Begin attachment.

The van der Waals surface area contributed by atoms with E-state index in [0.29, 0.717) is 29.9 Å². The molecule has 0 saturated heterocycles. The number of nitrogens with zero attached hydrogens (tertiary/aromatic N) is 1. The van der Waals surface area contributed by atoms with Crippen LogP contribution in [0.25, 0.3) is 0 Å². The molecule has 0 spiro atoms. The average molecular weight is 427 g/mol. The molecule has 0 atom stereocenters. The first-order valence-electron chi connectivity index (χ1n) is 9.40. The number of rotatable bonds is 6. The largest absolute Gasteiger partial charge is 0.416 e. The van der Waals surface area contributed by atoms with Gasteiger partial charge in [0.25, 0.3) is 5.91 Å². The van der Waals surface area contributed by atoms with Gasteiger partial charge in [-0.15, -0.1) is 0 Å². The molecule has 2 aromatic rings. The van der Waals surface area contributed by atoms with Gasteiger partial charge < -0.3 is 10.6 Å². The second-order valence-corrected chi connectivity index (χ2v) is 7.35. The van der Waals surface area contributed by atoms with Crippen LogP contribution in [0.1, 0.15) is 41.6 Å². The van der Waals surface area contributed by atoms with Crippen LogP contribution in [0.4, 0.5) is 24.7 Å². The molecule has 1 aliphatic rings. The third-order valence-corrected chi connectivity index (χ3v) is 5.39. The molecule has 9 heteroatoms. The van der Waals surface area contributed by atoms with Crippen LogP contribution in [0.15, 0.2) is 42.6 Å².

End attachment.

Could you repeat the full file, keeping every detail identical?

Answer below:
The van der Waals surface area contributed by atoms with E-state index in [0.29, 0.717) is 29.9 Å². The molecule has 0 saturated heterocycles. The number of nitrogens with zero attached hydrogens (tertiary/aromatic N) is 1. The van der Waals surface area contributed by atoms with Crippen LogP contribution in [0.25, 0.3) is 0 Å². The molecule has 0 spiro atoms. The average molecular weight is 427 g/mol. The molecule has 0 atom stereocenters. The first-order valence-electron chi connectivity index (χ1n) is 9.40. The number of rotatable bonds is 6. The largest absolute Gasteiger partial charge is 0.416 e. The van der Waals surface area contributed by atoms with Gasteiger partial charge in [0.25, 0.3) is 5.91 Å². The van der Waals surface area contributed by atoms with Gasteiger partial charge in [-0.15, -0.1) is 0 Å². The molecule has 2 aromatic rings. The van der Waals surface area contributed by atoms with Gasteiger partial charge < -0.3 is 10.6 Å². The second-order valence-corrected chi connectivity index (χ2v) is 7.35. The van der Waals surface area contributed by atoms with Crippen LogP contribution in [0.1, 0.15) is 41.6 Å². The van der Waals surface area contributed by atoms with Crippen LogP contribution in [0.4, 0.5) is 24.7 Å². The molecule has 1 aliphatic rings. The third-order valence-corrected chi connectivity index (χ3v) is 5.39. The molecule has 9 heteroatoms. The van der Waals surface area contributed by atoms with Crippen LogP contribution in [0.15, 0.2) is 42.6 Å².